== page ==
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Teachers’ Union asks New York to waive standardized testing

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(WBNG) -- The New York State United Teachers Union (NYSUT) is asking the State Department of Education to request a federal waiver regarding a testing requirement for grades three to eight and high school.

The NYSUT says it is asking for the waiver because of complications teachers and students are facing due to the ongoing COVID-19 pandemic.

Regents Chancellor Lester Young Jr., the Board of Regents, and the union wrote a letter to Interim State Education Commissioner Betty Rosa saying the pandemic has made caused inconsistencies in education. The letter claims as schools constantly moved back and forth between in-person, online, and hybrid learning models.

The letter also cites teachers who address the emotional stress of the pandemic and the racial tensions due to the death of George Floyd, as other factors impeding the educational process.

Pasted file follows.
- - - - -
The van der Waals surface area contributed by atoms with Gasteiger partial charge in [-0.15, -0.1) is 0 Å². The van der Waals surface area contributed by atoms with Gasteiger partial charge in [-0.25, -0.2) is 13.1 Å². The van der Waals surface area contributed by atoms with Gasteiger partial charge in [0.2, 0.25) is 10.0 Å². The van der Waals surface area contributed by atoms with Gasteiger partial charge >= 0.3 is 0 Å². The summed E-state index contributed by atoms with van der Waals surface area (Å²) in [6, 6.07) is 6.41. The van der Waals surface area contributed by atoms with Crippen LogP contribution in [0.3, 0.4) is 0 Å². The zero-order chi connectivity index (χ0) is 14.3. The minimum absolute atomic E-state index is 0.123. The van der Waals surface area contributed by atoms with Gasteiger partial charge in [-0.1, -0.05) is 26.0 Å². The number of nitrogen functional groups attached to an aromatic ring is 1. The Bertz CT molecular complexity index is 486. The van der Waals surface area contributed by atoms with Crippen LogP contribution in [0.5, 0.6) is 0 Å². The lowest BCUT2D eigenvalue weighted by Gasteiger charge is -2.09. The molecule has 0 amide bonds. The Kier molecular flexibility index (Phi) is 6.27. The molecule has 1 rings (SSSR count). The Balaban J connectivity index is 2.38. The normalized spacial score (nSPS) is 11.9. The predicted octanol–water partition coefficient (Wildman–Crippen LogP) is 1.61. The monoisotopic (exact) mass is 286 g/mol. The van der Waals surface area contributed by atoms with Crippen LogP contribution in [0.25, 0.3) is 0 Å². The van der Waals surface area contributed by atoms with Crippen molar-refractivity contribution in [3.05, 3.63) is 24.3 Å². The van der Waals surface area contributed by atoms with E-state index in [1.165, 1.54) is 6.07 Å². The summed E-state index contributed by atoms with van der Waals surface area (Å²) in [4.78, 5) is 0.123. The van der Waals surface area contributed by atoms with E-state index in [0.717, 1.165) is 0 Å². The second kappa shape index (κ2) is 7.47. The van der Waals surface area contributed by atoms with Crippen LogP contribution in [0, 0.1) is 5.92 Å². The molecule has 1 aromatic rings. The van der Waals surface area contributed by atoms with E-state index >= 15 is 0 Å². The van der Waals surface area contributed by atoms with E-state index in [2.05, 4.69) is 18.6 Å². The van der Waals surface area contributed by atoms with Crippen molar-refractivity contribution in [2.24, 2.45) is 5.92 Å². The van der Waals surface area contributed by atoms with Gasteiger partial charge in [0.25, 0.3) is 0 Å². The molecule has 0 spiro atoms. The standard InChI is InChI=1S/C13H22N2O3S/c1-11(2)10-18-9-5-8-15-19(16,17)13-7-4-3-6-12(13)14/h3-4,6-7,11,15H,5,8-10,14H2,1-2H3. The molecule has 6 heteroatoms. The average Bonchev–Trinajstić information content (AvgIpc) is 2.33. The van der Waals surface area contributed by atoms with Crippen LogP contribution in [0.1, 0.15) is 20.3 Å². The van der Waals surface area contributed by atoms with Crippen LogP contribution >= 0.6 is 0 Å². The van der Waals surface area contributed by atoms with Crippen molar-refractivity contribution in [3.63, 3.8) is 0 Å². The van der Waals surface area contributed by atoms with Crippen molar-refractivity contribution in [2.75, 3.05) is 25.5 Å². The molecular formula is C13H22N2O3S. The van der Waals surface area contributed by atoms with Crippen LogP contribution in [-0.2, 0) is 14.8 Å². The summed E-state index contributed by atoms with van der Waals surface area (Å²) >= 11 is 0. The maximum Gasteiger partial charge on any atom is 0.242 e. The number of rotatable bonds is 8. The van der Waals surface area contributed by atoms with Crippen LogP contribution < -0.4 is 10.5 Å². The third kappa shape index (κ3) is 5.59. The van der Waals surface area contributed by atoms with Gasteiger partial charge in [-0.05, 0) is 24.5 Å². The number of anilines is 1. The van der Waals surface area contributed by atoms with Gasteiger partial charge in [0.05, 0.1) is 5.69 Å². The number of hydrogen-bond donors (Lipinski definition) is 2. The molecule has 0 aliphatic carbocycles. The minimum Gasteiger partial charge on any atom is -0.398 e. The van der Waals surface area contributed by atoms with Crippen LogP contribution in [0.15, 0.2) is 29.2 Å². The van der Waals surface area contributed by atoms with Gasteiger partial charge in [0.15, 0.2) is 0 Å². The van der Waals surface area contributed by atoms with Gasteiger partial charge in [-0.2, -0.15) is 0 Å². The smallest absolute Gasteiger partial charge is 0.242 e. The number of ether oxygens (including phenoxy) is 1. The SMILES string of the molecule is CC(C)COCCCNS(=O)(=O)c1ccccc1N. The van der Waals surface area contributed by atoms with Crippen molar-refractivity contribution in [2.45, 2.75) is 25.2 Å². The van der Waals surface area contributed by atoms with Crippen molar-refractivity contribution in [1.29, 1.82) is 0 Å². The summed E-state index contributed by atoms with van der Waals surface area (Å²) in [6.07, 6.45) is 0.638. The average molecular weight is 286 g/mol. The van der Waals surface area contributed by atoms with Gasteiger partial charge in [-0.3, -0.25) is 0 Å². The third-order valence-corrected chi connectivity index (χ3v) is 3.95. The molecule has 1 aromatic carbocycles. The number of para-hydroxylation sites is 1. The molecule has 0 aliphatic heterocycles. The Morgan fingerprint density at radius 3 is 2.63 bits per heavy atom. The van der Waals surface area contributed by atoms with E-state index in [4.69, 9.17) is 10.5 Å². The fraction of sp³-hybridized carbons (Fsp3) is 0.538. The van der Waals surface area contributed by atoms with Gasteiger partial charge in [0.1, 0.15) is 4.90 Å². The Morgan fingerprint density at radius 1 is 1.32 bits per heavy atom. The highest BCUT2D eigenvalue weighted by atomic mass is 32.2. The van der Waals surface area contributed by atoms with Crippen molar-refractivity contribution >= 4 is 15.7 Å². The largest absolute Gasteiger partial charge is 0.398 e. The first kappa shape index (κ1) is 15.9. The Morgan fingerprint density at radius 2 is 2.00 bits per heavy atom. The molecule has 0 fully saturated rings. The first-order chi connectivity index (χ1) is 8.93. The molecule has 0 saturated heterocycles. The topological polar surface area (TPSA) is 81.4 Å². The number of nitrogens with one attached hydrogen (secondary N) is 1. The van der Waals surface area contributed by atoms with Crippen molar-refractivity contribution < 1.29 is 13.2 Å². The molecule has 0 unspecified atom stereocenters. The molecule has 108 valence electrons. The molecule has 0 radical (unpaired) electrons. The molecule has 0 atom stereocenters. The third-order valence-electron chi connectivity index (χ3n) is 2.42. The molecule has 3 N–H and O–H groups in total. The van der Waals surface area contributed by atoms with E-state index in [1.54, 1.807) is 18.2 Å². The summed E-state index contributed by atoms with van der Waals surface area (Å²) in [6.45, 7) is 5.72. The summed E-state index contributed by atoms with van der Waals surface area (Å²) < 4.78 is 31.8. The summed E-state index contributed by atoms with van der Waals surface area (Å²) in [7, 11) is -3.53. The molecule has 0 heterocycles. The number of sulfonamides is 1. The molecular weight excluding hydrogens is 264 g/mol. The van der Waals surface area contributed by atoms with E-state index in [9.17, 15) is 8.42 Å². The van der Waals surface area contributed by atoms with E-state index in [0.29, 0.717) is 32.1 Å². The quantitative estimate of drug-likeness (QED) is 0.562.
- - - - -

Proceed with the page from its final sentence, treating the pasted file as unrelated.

They argue that without a standardized instructional mode, there should be no standardized testing at the end of the school year.

The union has also asked the state to delay the implementation of the Next Generation Learning Standards until the 2023-24 school year and new tests based on those standards until spring 2024.

They say it would "give districts and educators additional time to properly prepare and for students to demonstrate their mastery of the standards."

In a news release, NYSUT President Andy Pallotta said getting rid of the standardized testing for this year would be the right call.

“While we believe in measuring student success, students should again be afforded opportunities to showcase their hard work without being subjected to the stress of either the 3-8 or Regents exams in the midst of crises on multiple fronts," he said. “Educators know their students’ needs and how to maximize their potential."

NYSUT Executive Vice President Jolene T. DiBrango likened the testing to a punishment.

"It’s likely that many students will need more time to master new learning standards because of the disruption of the pandemic," she said.

DiBrango also noted that the well-being of students must "come first."

The letter NYSUT sent to the State Department of Education is posted below:


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